Groombridge, Wu, Baughman & Stone LLP won a major victory on behalf of Genentech in patent litigation brought by Baxalta, Inc. and Baxalta GmbH (now subsidiaries of Takeda Pharmaceuticals) concerning Genentech’s breakthrough Hemophilia A treatment, HEMLIBRA® (emicizumab-kxwh), which has transformed the lives of thousands of patients.  The U.S. District Court for the District of Delaware had granted Genentech’s motion for summary judgment, holding that Baxalta’s patent is invalid for lack of enablement.  

The Federal Circuit affirmed the district court’s grant of summary judgment.  In its first major enablement case following the Supreme Court’s decision in Amgen Inc v. Sanofi, 598 U.S. 594 (2023), the Federal Circuit clarified that it does not “interpret Amgen to have disturbed” the Federal Circuit’s prior enablement case law, and reiterated that a patent “”must enable the full scope of the invention as defined by its claims,’ allowing for ‘a reasonable amount of experimentation.'” Baxalta’s patent, the Federal Circuit affirmed, claimed millions of potential antibodies while disclosing only eleven examples, directing “skilled artisans to engage in the same iterative, trial-and-error process the inventors followed to discover the eleven antibodies they elected to disclose.” Under Amgen and the Federal Circuit’s prior case law, the court held, Baxalta’s patent failed the enablement requirement.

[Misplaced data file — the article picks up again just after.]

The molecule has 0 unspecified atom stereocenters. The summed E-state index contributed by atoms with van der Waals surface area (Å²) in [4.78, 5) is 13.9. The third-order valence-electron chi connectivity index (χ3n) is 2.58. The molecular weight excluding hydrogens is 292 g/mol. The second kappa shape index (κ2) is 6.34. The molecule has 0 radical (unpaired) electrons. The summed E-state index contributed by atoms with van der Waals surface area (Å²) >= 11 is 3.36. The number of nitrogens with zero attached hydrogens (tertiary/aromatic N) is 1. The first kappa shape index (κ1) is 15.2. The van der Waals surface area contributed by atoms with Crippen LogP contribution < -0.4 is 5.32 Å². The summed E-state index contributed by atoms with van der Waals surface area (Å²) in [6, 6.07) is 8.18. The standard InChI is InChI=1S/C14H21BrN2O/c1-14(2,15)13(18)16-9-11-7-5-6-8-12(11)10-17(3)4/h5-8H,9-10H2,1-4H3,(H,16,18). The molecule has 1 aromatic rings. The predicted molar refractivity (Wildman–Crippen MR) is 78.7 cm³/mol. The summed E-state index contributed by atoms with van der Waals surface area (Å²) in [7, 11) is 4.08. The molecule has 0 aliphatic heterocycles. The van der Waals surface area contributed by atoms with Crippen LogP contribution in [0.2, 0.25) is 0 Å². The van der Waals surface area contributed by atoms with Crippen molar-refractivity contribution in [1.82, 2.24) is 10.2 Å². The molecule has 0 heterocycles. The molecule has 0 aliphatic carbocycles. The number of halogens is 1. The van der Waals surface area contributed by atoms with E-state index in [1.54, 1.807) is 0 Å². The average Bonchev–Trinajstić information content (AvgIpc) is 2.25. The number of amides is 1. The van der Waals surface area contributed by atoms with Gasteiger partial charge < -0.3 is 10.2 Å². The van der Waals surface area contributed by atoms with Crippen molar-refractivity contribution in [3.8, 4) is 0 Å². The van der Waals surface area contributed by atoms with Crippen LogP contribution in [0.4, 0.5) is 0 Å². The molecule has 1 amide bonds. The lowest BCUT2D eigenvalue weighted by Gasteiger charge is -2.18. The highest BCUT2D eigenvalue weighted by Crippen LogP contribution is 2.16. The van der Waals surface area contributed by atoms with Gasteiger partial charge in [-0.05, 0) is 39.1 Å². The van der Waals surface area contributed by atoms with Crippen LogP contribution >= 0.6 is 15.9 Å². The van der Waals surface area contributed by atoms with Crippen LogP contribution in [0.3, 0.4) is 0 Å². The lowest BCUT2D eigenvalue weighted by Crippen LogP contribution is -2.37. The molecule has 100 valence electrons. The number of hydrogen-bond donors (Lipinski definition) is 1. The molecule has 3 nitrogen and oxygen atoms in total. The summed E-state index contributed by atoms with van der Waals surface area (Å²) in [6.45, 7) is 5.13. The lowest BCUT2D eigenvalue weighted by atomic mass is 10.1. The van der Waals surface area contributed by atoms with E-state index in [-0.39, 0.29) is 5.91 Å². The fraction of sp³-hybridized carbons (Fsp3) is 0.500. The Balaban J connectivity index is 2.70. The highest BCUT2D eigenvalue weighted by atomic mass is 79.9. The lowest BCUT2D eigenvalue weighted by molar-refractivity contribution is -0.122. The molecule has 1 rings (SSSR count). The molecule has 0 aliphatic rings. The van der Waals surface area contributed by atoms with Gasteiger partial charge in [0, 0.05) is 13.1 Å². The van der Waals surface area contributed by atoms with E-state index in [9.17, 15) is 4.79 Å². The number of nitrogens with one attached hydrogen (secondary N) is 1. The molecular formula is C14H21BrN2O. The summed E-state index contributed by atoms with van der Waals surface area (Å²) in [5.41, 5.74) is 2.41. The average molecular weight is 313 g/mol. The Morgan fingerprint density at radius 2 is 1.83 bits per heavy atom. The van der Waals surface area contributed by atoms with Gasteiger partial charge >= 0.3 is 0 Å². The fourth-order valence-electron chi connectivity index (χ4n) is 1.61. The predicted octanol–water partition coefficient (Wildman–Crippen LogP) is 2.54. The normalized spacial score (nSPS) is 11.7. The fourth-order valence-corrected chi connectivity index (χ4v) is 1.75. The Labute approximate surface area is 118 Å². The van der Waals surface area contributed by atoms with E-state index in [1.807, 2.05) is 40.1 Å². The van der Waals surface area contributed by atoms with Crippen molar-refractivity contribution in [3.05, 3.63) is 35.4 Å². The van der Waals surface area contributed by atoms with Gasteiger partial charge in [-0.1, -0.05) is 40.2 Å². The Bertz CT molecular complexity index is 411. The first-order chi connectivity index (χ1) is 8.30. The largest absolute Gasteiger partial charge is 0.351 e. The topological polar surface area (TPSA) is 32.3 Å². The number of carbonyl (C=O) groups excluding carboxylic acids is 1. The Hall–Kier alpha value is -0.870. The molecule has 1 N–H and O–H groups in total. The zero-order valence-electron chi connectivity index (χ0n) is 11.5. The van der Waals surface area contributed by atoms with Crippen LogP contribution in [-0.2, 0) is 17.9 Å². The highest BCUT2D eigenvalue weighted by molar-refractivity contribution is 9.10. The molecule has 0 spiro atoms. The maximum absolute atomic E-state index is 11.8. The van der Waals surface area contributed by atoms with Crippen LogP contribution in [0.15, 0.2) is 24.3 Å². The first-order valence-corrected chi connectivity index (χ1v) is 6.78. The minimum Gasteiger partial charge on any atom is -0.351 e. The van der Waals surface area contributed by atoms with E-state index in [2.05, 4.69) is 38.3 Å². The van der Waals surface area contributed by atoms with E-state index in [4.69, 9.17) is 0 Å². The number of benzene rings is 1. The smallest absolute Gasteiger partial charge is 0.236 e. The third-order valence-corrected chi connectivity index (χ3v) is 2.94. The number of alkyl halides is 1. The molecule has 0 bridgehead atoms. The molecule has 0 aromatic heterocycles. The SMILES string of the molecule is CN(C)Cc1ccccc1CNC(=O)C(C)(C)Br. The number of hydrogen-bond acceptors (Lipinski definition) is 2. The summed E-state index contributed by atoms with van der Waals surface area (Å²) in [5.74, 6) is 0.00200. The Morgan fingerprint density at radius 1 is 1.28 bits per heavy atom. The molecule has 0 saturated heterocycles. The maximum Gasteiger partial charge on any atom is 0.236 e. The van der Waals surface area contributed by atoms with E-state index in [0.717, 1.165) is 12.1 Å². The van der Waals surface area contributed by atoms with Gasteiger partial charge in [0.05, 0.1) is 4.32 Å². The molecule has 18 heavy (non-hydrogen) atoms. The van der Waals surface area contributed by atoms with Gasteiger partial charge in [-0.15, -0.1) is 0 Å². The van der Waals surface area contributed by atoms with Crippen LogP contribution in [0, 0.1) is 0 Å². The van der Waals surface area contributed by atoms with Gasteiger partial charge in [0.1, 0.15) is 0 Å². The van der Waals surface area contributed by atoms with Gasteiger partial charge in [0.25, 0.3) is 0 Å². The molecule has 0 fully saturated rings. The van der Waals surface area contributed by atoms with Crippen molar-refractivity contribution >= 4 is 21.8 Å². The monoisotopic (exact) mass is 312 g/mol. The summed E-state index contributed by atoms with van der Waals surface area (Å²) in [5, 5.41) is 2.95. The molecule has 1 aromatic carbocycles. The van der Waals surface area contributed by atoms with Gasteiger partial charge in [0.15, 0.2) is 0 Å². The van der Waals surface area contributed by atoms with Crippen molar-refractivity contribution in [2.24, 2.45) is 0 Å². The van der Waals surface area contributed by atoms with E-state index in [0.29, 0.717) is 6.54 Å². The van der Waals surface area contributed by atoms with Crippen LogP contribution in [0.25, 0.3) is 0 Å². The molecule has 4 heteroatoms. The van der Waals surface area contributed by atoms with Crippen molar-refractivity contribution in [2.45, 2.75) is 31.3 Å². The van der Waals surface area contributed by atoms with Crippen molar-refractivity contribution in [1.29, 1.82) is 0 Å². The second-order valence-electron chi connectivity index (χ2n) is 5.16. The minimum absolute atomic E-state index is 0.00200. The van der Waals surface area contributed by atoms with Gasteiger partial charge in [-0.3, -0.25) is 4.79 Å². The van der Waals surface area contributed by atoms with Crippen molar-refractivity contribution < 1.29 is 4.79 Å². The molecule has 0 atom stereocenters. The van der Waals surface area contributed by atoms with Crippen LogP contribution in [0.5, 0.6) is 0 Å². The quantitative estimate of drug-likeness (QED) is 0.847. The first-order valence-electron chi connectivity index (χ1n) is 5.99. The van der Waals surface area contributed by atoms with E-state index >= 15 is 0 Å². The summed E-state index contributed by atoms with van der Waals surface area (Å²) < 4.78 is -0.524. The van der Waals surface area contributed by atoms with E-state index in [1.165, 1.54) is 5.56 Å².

Partner Eric Stone argued the Federal Circuit appeal and the summary judgment motion in the district court.  The team also included partners Nicholas Groombridge and Josephine Young, counsel Naz Wehrli, and associate Ariella Barel.

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